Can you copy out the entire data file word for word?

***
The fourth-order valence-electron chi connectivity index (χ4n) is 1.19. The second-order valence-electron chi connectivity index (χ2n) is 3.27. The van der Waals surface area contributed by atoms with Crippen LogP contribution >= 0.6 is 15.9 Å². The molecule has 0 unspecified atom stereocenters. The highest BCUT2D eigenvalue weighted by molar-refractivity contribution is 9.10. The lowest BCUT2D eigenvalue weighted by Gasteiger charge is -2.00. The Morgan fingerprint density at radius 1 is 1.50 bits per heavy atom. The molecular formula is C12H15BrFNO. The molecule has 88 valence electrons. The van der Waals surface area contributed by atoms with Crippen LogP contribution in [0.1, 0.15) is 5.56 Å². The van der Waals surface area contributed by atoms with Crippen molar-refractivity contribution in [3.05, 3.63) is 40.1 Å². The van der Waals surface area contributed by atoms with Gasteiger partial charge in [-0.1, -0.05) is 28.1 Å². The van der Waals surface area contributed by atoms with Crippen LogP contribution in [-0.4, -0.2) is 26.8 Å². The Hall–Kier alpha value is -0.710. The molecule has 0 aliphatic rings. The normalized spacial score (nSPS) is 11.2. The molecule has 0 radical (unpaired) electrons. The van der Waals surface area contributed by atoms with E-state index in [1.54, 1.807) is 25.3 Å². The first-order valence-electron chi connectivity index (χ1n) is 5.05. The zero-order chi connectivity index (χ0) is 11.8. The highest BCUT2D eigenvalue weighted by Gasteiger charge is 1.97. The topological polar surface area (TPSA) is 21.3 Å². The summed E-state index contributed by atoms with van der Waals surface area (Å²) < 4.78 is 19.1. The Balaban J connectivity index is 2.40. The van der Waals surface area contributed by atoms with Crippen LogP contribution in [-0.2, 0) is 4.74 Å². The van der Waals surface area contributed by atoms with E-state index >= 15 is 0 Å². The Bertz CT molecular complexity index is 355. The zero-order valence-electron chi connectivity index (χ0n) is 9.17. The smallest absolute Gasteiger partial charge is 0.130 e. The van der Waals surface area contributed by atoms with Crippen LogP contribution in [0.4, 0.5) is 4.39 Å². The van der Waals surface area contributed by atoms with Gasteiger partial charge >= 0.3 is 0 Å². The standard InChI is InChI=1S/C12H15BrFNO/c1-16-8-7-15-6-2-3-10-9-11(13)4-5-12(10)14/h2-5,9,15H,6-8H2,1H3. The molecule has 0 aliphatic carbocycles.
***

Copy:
The fourth-order valence-electron chi connectivity index (χ4n) is 1.19. The second-order valence-electron chi connectivity index (χ2n) is 3.27. The van der Waals surface area contributed by atoms with Crippen LogP contribution >= 0.6 is 15.9 Å². The molecule has 0 unspecified atom stereocenters. The highest BCUT2D eigenvalue weighted by molar-refractivity contribution is 9.10. The lowest BCUT2D eigenvalue weighted by Gasteiger charge is -2.00. The Morgan fingerprint density at radius 1 is 1.50 bits per heavy atom. The molecular formula is C12H15BrFNO. The molecule has 88 valence electrons. The van der Waals surface area contributed by atoms with Crippen LogP contribution in [0.1, 0.15) is 5.56 Å². The van der Waals surface area contributed by atoms with Crippen molar-refractivity contribution in [3.05, 3.63) is 40.1 Å². The van der Waals surface area contributed by atoms with Gasteiger partial charge in [-0.1, -0.05) is 28.1 Å². The van der Waals surface area contributed by atoms with Crippen LogP contribution in [-0.4, -0.2) is 26.8 Å². The Hall–Kier alpha value is -0.710. The molecule has 0 aliphatic rings. The normalized spacial score (nSPS) is 11.2. The molecule has 0 radical (unpaired) electrons. The van der Waals surface area contributed by atoms with E-state index in [1.54, 1.807) is 25.3 Å². The first-order valence-electron chi connectivity index (χ1n) is 5.05. The zero-order chi connectivity index (χ0) is 11.8. The highest BCUT2D eigenvalue weighted by Gasteiger charge is 1.97. The topological polar surface area (TPSA) is 21.3 Å². The summed E-state index contributed by atoms with van der Waals surface area (Å²) < 4.78 is 19.1. The Balaban J connectivity index is 2.40. The van der Waals surface area contributed by atoms with Crippen LogP contribution in [-0.2, 0) is 4.74 Å². The van der Waals surface area contributed by atoms with E-state index >= 15 is 0 Å². The Bertz CT molecular complexity index is 355. The zero-order valence-electron chi connectivity index (χ0n) is 9.17. The smallest absolute Gasteiger partial charge is 0.130 e. The van der Waals surface area contributed by atoms with Crippen LogP contribution in [0.4, 0.5) is 4.39 Å². The van der Waals surface area contributed by atoms with Gasteiger partial charge >= 0.3 is 0 Å². The standard InChI is InChI=1S/C12H15BrFNO/c1-16-8-7-15-6-2-3-10-9-11(13)4-5-12(10)14/h2-5,9,15H,6-8H2,1H3. The molecule has 0 aliphatic carbocycles.